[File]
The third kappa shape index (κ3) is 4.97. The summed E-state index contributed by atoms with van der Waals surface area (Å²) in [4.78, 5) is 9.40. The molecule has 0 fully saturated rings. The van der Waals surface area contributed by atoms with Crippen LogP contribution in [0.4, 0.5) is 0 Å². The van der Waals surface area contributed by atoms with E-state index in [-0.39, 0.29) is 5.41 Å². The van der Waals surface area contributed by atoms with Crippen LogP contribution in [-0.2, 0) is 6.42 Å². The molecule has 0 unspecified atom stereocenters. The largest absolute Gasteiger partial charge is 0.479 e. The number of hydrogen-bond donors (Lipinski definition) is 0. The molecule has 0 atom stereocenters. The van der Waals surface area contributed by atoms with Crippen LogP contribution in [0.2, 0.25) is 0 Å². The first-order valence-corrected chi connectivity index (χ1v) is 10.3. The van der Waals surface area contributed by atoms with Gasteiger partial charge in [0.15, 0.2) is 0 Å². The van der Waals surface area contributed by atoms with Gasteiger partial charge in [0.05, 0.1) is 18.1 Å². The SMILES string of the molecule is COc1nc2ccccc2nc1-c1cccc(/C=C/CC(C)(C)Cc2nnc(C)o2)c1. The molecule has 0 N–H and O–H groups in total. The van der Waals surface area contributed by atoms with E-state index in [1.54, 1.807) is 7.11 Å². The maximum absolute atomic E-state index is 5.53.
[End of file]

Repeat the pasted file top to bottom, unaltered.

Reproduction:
The third kappa shape index (κ3) is 4.97. The summed E-state index contributed by atoms with van der Waals surface area (Å²) in [4.78, 5) is 9.40. The molecule has 0 fully saturated rings. The van der Waals surface area contributed by atoms with Crippen LogP contribution in [0.4, 0.5) is 0 Å². The van der Waals surface area contributed by atoms with E-state index in [-0.39, 0.29) is 5.41 Å². The van der Waals surface area contributed by atoms with Crippen LogP contribution in [-0.2, 0) is 6.42 Å². The molecule has 0 unspecified atom stereocenters. The largest absolute Gasteiger partial charge is 0.479 e. The number of hydrogen-bond donors (Lipinski definition) is 0. The molecule has 0 atom stereocenters. The van der Waals surface area contributed by atoms with Crippen LogP contribution in [0.2, 0.25) is 0 Å². The first-order valence-corrected chi connectivity index (χ1v) is 10.3. The van der Waals surface area contributed by atoms with Gasteiger partial charge in [0.15, 0.2) is 0 Å². The van der Waals surface area contributed by atoms with Gasteiger partial charge in [0.05, 0.1) is 18.1 Å². The SMILES string of the molecule is COc1nc2ccccc2nc1-c1cccc(/C=C/CC(C)(C)Cc2nnc(C)o2)c1. The molecule has 0 N–H and O–H groups in total. The van der Waals surface area contributed by atoms with E-state index in [1.54, 1.807) is 7.11 Å². The maximum absolute atomic E-state index is 5.53.